Everything's On Fire, But Did You Notice That SCOTUS Just Burned Down The Separation Of Church And State?

"What a difference five years makes," writes Justice Sonia Sotomayor in a bitter dissent released this morning, as the conservative justices take advantage of another day without decisions on guns and abortion to dump a raft of godawful holdings that fundamentally alter Americans' lives for the worse. But today's ruling in Carson v. Makin is another strike of the wrecking ball against the wall between church and state, and we're not looking away from it.

The case concerns education subsidies in Maine, the most rural state in the country, where more than half of all school districts lack a secondary public school. Leave aside for the moment the sin and shame of a rich, developed nation which theoretically enshrines the right to a free, public education in federal law but where wide swathes of the country fail to run schools at all. Maine offered a subsidy to parents living in districts with no public education to use at private schools, but barred them from using the money at religious schools.

Up until this morning, this made sense under the First Amendment's Establishment Clause, which reads, "Congress shall make no law respecting an establishment of religion, or prohibiting the free exercise thereof." For a long time, we all understood this to mean that the Constitution protected the government's right, not to say its obligation, not to subsidize religious activity. But thanks to the AHEM unfortunate events of 2016, the Court has fallen under the control of theocrats who have flipped this formulation on its head. Now, any government benefit must be extended to religious organizations — i.e. the government must "establish" religion — and any refusal to do so is presumptively an encroachment on the "free exercise thereof."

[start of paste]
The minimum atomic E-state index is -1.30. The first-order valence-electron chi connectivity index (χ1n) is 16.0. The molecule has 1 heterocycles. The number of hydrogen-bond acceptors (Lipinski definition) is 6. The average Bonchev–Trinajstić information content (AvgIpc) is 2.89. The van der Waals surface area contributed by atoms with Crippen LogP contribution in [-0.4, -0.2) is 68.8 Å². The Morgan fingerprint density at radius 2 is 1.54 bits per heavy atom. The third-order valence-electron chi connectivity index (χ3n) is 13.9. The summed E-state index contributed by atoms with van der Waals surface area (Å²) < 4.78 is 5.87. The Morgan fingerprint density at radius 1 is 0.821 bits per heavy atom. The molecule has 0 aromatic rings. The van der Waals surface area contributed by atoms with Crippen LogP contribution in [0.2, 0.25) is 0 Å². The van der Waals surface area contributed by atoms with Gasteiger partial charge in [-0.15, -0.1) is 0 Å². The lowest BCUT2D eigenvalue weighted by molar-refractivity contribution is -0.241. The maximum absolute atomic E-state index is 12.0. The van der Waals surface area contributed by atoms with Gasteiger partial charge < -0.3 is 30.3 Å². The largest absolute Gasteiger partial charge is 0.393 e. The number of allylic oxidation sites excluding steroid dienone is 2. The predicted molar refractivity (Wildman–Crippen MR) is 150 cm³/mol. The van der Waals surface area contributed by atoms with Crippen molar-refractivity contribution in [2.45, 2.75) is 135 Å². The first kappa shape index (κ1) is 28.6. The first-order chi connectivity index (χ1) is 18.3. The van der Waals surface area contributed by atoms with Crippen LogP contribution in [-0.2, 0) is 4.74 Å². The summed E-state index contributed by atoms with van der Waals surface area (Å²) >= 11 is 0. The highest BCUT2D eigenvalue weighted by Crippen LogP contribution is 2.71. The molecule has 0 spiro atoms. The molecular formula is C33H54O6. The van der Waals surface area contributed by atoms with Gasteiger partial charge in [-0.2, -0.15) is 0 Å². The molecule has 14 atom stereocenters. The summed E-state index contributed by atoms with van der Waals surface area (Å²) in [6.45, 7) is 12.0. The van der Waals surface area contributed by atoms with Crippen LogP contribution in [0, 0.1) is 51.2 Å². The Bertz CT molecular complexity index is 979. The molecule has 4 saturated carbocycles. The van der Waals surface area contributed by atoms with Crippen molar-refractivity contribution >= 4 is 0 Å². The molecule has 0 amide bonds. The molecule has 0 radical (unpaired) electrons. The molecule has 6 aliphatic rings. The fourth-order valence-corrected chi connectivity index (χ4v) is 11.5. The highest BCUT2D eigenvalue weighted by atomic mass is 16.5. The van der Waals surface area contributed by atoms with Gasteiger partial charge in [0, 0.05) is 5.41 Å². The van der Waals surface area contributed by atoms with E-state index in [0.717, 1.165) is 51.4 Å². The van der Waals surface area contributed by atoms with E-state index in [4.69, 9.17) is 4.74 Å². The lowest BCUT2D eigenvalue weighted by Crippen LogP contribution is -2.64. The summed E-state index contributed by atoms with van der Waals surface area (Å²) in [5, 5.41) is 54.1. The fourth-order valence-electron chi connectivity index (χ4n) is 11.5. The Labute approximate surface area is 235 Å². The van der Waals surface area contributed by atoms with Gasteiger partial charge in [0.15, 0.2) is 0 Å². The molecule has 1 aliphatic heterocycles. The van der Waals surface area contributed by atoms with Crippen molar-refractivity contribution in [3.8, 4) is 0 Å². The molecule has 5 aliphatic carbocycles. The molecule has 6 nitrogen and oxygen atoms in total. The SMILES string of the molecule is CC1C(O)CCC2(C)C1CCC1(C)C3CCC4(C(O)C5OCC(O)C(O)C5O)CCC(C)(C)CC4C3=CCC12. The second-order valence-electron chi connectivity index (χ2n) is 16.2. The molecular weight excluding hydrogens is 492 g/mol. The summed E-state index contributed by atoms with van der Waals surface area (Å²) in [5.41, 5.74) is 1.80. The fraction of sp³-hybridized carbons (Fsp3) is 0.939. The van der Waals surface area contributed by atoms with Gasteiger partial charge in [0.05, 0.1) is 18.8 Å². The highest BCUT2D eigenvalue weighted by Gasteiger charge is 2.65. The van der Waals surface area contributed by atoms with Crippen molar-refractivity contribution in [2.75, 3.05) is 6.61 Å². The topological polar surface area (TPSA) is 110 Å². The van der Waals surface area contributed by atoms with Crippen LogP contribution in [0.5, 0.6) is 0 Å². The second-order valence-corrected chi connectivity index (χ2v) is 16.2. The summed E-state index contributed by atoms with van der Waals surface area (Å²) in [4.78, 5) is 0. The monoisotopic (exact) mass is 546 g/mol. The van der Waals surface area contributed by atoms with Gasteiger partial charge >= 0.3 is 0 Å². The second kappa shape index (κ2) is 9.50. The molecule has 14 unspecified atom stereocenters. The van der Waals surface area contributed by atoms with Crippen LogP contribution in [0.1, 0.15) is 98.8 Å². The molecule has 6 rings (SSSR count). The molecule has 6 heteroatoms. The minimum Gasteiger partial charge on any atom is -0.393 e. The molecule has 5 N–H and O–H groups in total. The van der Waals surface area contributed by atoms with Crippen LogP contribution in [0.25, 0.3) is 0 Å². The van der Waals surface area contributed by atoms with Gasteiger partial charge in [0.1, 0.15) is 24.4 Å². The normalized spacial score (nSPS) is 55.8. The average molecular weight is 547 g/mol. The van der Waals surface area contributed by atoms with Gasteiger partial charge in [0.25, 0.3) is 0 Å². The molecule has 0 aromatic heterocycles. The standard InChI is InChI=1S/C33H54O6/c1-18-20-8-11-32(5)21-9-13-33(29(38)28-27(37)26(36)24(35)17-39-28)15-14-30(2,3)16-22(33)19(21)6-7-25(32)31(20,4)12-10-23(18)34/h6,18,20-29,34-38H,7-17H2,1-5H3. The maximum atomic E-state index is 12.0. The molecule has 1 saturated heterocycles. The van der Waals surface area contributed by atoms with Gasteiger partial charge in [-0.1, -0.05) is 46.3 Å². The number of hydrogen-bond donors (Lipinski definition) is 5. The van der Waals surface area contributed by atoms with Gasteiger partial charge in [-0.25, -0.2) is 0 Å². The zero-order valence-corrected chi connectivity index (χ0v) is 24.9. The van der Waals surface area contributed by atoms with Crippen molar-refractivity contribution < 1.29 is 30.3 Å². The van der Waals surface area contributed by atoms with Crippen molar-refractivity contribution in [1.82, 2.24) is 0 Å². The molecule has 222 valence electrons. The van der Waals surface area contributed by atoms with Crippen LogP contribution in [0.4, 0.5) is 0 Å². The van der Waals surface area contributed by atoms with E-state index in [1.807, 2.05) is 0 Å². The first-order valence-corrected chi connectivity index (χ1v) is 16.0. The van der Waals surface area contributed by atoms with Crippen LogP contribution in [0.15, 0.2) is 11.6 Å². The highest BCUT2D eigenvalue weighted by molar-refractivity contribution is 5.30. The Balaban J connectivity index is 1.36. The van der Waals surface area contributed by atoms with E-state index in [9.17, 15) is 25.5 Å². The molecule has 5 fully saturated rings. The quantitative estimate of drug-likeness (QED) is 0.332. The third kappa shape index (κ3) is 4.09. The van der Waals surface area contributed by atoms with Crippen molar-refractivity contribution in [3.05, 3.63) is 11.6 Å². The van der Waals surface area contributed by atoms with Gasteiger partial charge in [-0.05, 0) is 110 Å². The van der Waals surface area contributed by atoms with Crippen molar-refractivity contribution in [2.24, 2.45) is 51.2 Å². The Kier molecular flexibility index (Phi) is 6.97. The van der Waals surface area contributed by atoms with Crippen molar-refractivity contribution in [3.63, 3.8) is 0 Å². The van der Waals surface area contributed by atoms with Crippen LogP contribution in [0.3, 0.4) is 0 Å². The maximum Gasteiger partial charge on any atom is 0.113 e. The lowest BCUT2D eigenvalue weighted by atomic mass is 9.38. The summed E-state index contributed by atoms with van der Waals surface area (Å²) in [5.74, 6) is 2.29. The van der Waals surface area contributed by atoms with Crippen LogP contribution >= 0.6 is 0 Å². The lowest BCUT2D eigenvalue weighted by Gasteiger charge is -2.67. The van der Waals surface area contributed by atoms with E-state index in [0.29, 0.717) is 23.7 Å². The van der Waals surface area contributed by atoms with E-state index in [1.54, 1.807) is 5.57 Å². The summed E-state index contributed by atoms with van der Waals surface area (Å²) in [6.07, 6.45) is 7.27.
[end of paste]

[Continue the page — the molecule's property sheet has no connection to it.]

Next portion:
"The State pays tuition for certain students at private schools — so long as the schools are not religious," writes Chief Justice John Roberts in doe-eyed wonder that anyone would accuse him of abandoning 50 years of precedent. "That is discrimination against religion. A State’s antiestablishment interest does not justify enactments that exclude some members of the community from an otherwise generally available public benefit because of their religious exercise."

Welcome to America where "sincerely held religious beliefs," no matter how bigoted, trump everyone else's right to marry, adopt, control our own bodies, or direct our own taxpayer dollars. Let's take a wild shot in the dark that if a liberal synagogue tried to open a women's healthcare clinic which provided abortions, the Court would take a different position if the state refused to subsidize it.

The decision is a broadside against the separation of church and state, of course, but it's also part of a concerted attack on public education itself and its role in crafting a body politic of Americans able to function in a civil democracy. Because, in case you didn't notice, Republicans are waging an all-out attack on public education in this country.

Writing for the Court's liberals, Justice Stephen Breyer dissents:

What happens once “may” becomes “must”? Does that transformation mean that a school district that pays for public schools must pay equivalent funds to parents who wish to send their children to religious schools? Does it mean that school districts that give vouchers for use at charter schools must pay equivalent funds to parents who wish to give their children a religious education? What other social benefits are there the State’s provision of which means — under the majority’s interpretation of the Free Exercise Clause — that the State must pay parents for the religious equivalent of the secular benefit provided? The concept of “play in the joints” means that courts need not, and should not, answer with “must” these questions that can more appropriately be answered with “may.”